TORONTO-based Humble The Poet first connected to music walking to school listening to songs on his headphones. Hearing artists tell stories enabled him to discover his own and helped him as a youngster. This sparked the idea that he too wanted to create work that would help others better understand themselves, those around them and gain strength from that relationship. That is exactly what he did. 

In the past decade the MC, spoken word poet, rapper and songwriter has delivered music that has found the hallowed middle ground between the artistic and commercial. His latest project Righteous/Ratchet shows off his amazing versatility as an artist with thought provoking songs that have universal appeal. Eastern Eye caught up with the cool Canadian to talk about his journey, music, poetry, inspirations and more. 

How did you get your name Humble The Poet?  

I went by the name of Humble when I participated in some rap battles. In one battle I won, I described myself as an evolution from the rapper to MC to the poet. So I kept the name Humble The Poet. When I started recording music I was in a room full of guys using my legal name Kanwer, when they asked if I had a rap name, I replied Humble The Poet. No one in the room liked it. I said it doesn’t matter what the name is, what matters is who is making the name. So we used Humble The Poet. 

When did you realise you were really good 

I think anybody becomes good at something once they keep doing it. Probably after a couple of years after hearing what I used to sound like and what I was experimenting with. I heard all the mistakes I was making, but realised they were necessary to get a certain sound out. Even now with the new project Righteous/Ratchet I took a lot of risks, which some appreciate and others feel didn’t hit the mark. What they don’t realise is that you’ve got to take those risks to take things to the next level. 

What do you mean? 

You are not just born with a talent. I taught myself how to rap. I’m teaching myself how to sing and write songs. So I think the moment anyone thinks they are really good, they don’t put work into their craft and fall off. So I see the progress I am making since my first recording work almost 10 years ago. Great things are happening artistically and professionally.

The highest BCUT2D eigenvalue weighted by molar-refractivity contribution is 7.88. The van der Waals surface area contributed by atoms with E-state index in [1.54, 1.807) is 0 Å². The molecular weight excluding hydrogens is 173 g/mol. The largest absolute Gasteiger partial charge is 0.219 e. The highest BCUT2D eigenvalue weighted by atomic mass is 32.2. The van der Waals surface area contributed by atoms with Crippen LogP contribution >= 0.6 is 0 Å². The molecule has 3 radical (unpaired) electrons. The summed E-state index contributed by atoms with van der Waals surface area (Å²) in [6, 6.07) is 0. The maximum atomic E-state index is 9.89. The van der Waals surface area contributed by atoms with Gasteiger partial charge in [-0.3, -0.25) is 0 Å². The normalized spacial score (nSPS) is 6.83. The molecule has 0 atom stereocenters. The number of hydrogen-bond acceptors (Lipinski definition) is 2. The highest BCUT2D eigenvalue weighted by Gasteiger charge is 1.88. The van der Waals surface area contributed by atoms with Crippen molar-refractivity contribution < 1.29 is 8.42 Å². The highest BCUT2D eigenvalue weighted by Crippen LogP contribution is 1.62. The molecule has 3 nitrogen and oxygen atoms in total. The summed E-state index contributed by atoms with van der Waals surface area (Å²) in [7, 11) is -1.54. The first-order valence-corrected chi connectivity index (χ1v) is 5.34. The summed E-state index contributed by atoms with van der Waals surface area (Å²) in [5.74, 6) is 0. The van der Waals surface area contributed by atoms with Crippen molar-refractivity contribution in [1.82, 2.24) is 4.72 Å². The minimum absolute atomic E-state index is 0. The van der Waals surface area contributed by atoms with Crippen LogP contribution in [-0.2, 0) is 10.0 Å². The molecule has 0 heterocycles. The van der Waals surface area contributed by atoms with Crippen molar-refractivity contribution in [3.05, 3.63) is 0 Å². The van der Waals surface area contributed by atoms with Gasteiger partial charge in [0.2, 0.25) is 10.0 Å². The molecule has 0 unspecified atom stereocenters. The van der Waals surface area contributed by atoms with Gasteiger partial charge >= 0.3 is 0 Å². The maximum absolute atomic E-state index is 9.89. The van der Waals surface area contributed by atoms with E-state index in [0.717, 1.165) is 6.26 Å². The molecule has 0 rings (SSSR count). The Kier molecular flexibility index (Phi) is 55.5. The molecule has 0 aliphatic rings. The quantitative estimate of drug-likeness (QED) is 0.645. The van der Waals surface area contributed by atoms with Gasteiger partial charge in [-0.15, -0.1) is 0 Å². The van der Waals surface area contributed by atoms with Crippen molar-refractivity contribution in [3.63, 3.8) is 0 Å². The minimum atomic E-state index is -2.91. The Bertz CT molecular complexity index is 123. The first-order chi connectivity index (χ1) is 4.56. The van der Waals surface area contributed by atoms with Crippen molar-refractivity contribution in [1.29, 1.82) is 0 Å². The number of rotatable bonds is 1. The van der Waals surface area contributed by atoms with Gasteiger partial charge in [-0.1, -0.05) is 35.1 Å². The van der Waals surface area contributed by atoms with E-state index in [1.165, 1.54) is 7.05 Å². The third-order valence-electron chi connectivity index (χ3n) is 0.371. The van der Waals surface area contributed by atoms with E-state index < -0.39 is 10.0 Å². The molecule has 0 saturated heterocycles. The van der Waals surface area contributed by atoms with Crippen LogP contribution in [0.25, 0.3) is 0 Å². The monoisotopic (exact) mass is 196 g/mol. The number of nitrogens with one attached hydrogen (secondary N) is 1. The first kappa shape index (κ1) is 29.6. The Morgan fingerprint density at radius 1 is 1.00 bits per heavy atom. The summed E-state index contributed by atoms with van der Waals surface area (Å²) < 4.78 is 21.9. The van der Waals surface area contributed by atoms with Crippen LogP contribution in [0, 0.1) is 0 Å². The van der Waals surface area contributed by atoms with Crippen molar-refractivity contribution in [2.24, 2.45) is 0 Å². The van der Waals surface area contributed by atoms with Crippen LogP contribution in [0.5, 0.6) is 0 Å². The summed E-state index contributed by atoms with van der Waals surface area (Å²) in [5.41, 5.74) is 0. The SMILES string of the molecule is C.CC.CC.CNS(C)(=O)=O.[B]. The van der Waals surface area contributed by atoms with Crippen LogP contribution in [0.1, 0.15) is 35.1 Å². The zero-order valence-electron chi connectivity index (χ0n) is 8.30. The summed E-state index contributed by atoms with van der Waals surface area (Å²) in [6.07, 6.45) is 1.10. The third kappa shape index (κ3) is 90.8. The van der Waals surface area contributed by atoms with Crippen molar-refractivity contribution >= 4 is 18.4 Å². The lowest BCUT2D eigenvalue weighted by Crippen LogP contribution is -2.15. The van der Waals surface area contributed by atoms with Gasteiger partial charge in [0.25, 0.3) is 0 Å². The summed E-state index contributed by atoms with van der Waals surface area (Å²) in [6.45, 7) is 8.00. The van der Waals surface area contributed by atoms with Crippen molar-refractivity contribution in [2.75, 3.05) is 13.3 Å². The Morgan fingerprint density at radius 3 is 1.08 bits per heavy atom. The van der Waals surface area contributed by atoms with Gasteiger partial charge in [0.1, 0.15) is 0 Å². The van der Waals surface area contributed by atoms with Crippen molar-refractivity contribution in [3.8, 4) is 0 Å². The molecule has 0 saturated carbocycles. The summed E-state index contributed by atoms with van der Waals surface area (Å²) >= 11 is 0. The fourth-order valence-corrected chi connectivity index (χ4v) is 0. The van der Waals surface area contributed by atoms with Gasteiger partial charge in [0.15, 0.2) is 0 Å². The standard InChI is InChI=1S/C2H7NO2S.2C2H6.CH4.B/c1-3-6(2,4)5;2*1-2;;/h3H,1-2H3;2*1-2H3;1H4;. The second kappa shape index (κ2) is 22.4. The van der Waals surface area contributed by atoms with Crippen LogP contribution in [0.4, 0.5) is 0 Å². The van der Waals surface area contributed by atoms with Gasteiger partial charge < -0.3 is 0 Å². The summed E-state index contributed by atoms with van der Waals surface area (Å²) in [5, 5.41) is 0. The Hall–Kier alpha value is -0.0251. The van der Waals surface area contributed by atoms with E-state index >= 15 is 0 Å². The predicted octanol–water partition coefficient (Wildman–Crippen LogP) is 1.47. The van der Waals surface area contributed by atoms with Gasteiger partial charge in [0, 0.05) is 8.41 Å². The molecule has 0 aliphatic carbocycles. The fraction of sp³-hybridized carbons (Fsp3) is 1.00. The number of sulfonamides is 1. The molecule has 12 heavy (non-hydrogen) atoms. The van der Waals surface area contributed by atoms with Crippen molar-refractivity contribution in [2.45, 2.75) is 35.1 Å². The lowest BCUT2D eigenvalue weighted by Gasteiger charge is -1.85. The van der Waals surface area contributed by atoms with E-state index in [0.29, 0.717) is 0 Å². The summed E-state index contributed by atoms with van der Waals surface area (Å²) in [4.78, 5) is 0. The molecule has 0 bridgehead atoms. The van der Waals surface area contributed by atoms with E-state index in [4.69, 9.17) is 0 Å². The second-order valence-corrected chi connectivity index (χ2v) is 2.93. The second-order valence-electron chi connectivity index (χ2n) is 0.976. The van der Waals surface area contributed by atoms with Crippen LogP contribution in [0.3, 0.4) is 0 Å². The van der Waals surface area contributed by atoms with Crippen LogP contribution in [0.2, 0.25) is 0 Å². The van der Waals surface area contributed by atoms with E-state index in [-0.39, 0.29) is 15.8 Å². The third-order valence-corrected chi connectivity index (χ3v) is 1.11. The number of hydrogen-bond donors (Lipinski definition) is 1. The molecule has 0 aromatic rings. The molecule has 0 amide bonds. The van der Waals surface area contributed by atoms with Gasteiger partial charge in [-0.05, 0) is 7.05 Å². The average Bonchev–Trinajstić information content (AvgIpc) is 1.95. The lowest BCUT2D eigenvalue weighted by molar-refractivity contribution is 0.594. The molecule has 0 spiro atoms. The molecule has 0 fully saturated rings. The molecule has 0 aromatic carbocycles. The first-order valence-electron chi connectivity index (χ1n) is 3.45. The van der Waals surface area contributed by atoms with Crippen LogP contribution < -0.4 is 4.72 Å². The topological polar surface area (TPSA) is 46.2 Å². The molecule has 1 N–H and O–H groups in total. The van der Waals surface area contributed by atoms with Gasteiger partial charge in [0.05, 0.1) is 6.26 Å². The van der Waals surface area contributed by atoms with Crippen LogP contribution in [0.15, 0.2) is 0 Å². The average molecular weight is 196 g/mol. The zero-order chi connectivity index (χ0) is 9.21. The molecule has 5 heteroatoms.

Which of your songs is closest to your heart?  

From the new project there is a song called Mrs Doubtfire, which discusses folks struggling with various mental health issues. I really wanted to create something that gave a perspective on what they are going through, so folks who may not connect with them can kind of get a picture. I wrote the song at a certain point in my life. It really touches my heart whenever I hear it and I am really proud of it. I’m proud I can still make music like that, knowing it’s not a track you will hear on the radio, but it’s one I get the most messages about from people saying thank you for telling my story. That’s extremely important for the work I want to do. 

You work on a lot of unique projects. How do you select what to work on? 

Over the years it has been different, sometimes I was broke and had to work on whatever was going to give me money. Now things are better and I work on things that excite, challenge and put me in a position I have never been in before. That will result in something I am proud of and will be fun. I am not waiting for something at the end of the road for me to start enjoying this life; I want to enjoy it now. I can do that by working with great people who are also passionate and obsessed with what they do and feed off their energy. So people I work with are amazing and if their vibe is good I will work with them as long as the projects are creative and unique. 

Where do you draw your inspiration from?  

I get inspiration everywhere. I try to consume as much art and as much life as I can. Talking sh*t with friends, watching films and music videos, meeting new people, walking around the city, and travelling to places like London, India and Sydney brings new ideas. 

Where is the strangest place you have been inspired by for a song? 

Most probably the dance floor of a typical Punjabi wedding, where these ideas started hitting me, so I kept dancing and slowly trailed off into the corner. I got my head down and let this idea formulate. Some friends came over and thought I was drunk or sad, but I wasn’t. I was distant because I zone out when I start building ideas in my head. 

Tell us about your most recent solo song, Hair 

Hair was inspired by the various relationships I have had on this journey with different girls and trying to capture the beauty of the ones that didn’t last and maintaining the beauty of the ones that did. It was the last song on the project Righteous/Ratchet, but the first to release and became the foundation of it. 

What can we expect next from you? 

I will release a music video for every project on Righteous/Ratchet. I have a couple of songs ready for the second volume of the Righteous/Ratchet series. That should be out in the new year. 

What does performing live mean to you and what has been the most memorable show?